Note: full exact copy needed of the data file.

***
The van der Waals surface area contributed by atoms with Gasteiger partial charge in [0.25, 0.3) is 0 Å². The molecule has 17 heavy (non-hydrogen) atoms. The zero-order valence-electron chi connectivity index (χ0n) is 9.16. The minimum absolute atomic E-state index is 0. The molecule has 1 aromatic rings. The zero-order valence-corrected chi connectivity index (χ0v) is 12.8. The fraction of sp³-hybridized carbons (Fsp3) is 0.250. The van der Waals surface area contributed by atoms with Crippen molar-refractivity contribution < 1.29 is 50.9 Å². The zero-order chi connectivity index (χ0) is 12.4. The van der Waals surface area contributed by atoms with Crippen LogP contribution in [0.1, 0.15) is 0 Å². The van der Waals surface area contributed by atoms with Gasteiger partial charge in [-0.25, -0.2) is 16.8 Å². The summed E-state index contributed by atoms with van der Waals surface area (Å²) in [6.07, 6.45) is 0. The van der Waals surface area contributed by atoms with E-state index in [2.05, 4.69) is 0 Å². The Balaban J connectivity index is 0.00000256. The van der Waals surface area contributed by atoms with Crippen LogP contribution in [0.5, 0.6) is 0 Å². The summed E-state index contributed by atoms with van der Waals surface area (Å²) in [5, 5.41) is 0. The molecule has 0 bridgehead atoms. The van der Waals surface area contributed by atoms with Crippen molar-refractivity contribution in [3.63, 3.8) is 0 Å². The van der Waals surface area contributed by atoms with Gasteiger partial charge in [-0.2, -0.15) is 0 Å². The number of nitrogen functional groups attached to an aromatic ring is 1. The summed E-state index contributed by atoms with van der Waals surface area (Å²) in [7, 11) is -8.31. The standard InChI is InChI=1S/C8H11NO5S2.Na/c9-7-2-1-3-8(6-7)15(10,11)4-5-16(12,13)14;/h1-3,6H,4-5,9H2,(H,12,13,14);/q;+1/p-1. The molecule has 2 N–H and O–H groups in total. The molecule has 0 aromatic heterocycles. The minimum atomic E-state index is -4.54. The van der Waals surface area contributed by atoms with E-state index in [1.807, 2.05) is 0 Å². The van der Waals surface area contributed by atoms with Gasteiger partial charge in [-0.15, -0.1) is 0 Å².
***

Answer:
The van der Waals surface area contributed by atoms with Gasteiger partial charge in [0.25, 0.3) is 0 Å². The molecule has 17 heavy (non-hydrogen) atoms. The zero-order valence-electron chi connectivity index (χ0n) is 9.16. The minimum absolute atomic E-state index is 0. The molecule has 1 aromatic rings. The zero-order valence-corrected chi connectivity index (χ0v) is 12.8. The fraction of sp³-hybridized carbons (Fsp3) is 0.250. The van der Waals surface area contributed by atoms with Crippen molar-refractivity contribution < 1.29 is 50.9 Å². The zero-order chi connectivity index (χ0) is 12.4. The van der Waals surface area contributed by atoms with Crippen LogP contribution in [0.1, 0.15) is 0 Å². The van der Waals surface area contributed by atoms with Gasteiger partial charge in [-0.25, -0.2) is 16.8 Å². The summed E-state index contributed by atoms with van der Waals surface area (Å²) in [6.07, 6.45) is 0. The van der Waals surface area contributed by atoms with E-state index in [2.05, 4.69) is 0 Å². The Balaban J connectivity index is 0.00000256. The van der Waals surface area contributed by atoms with Crippen LogP contribution in [0.5, 0.6) is 0 Å². The summed E-state index contributed by atoms with van der Waals surface area (Å²) in [5, 5.41) is 0. The molecule has 0 bridgehead atoms. The van der Waals surface area contributed by atoms with Crippen molar-refractivity contribution in [3.63, 3.8) is 0 Å². The van der Waals surface area contributed by atoms with Gasteiger partial charge in [-0.2, -0.15) is 0 Å². The number of nitrogen functional groups attached to an aromatic ring is 1. The summed E-state index contributed by atoms with van der Waals surface area (Å²) in [7, 11) is -8.31. The standard InChI is InChI=1S/C8H11NO5S2.Na/c9-7-2-1-3-8(6-7)15(10,11)4-5-16(12,13)14;/h1-3,6H,4-5,9H2,(H,12,13,14);/q;+1/p-1. The molecule has 2 N–H and O–H groups in total. The molecule has 0 aromatic heterocycles. The minimum atomic E-state index is -4.54. The van der Waals surface area contributed by atoms with E-state index in [1.807, 2.05) is 0 Å². The van der Waals surface area contributed by atoms with Gasteiger partial charge in [-0.15, -0.1) is 0 Å².